So in this lecture, we'll be discussing hyperinflation
which is another very commonly seen abnormality within the lungs.
Emphysema or hyperinflation is destruction of a portion of the airway
distal to the terminal bronchiole.
You can have multiple radiographic findings
that can let you know that there is hyperinflation.
You have flattening of the heimdiaphragms.
You have an enlarged retrosternal airspace.
You can have an increased AP diameter of the chest
which is best seen on a lateral radiograph.
The heart appears small because you have so much air within the lungs
and you may have hyperlucency or blackness of the lungs.
On a CT, you have slightly more findings because it is more sensitive than radiography.
You may have low-density areas within the lungs that don't have walls
and we'll take a look at what all of these findings look like.
So this is an example of hyperinflation.
On the left, you see the radiographic findings and on the right, you see the CT findings.
So this is an example of a hyperinflated lung on the left versus the normal on the right.
So let's take a look here.
You can see that the diaphragms are very flat in the hyperinflated lung.
On the right, you have normal curvature of the diaphragm.
You actually have a lung that appears significantly larger on the left
than it does on the right and you have this slightly diffuse haziness
that's seen within the lungs as well.
On the lateral view, you have an increased diameter of the thorax
compared with the normal and you can also see that there is more prominence
of the aorta and of the heart and that just looks a little bit more prominent
because you have more air within the lungs.
You also see the flattening of the hemidiaphragms very well on the left.
So again, this is the comparison of a hyperinflated lung
versus the normal lung and you can see the differences between the two.
So how about the CT findings?
There are three major types of emphysema.
There's centrilobular emphysema, which results in destruction of the respiratory bronchiole,
there's paraseptal emphysema which causes destruction of the alveolar ducts
and the sacs and there's panlobular emphysema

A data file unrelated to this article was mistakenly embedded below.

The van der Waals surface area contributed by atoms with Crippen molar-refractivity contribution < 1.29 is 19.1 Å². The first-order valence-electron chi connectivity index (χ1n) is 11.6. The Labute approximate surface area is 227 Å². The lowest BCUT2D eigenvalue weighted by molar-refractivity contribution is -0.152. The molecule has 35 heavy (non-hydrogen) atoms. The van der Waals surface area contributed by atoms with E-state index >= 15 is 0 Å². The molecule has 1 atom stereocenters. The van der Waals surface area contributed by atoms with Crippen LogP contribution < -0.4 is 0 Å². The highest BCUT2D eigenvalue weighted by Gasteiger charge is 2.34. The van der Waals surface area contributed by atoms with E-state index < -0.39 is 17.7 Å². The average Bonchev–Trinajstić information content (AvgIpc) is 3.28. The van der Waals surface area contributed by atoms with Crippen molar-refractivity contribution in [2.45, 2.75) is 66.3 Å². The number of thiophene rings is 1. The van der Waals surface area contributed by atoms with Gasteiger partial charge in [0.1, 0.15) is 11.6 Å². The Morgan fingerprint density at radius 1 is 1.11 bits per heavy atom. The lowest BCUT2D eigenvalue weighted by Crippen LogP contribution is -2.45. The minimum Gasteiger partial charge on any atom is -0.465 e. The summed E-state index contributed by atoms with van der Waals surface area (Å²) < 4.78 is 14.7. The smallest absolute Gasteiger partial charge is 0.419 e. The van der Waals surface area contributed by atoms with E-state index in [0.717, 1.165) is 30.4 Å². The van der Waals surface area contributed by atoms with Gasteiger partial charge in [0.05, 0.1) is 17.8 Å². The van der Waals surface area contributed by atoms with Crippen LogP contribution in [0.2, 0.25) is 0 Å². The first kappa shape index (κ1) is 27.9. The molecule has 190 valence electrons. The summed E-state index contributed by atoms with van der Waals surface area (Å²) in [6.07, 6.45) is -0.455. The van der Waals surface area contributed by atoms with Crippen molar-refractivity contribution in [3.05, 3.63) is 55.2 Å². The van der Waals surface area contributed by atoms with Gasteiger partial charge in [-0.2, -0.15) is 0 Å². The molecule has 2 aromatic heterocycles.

which causes destruction of the entire alveolus distal to the terminal bronchiole.
So let's begin with panlobular emphysema.
The most common cause of this is Alpha1-antitrypsin abnormality.
You see diffuse areas of low density as you can see on this axial CT image.
The entire lung just looks like it's very low density.
It's difficult to actually find areas of normal lung within it.
You don't see the normal interstitium that you would in a normal-appearing lung.
Centrilobular emphysema is more caused by cigarette smoking.
This is one of the most commonly seen types of emphysema.
It's usually seen predominantly in the upper lobes
and it causes centrally located lucencies so as you can see pointed out here,
there are multiple lucencies throughout the lungs
and the rest of the lung appears again somewhat hazy.
Paraseptal emphysema is actually the least common form.
This is also associated with cigarette smoking.
This causes peripherally located lucencies as you can see here
and these can actually lead to bulla formation which can result in a pneumothorax.
So what are bulla and blebs?
They are actually focal air-containing spaces that can be seen within the lungs.
So as you can see on this CT image,
you have multiple lucent spaces within the lungs and these represent bulla and blebs.
On a radiograph, you have a large bulla,
you can almost mistake it for a pneumothorax
because you have a lucency in that area that doesn't have normal lung parenchyma.
So bulla is usually greater than 1cm in size.
It has a very thin wall and it's located in a subpleural location.
Usually, this is seen with paraseptal emphysema
and occasionally can be seen with centrilobular emphysema as well.
Blebs are smaller.
They are less than about a centimeter in size
and they're located within the visceral pleura.
Usually, these are located apically and these can actually lead to pneumothorax
because of their location within the visceral pleura.
So this diagram actually shows you the difference between a bulla and a bleb.
So you can see here, a bulla is larger and it's a result of destruction of the alveoli.
A bleb, you have normal alveolar spaces here
and the bleb comes arises from the visceral pleura.
So you have intact alveoli and then an air-filled space
which can then result in a pneumothorax.
So we've discussed some common findings of emphysema.
This is a very common thing to see on a chest radiograph
and hopefully this will give you a basis when we look at further radiographs.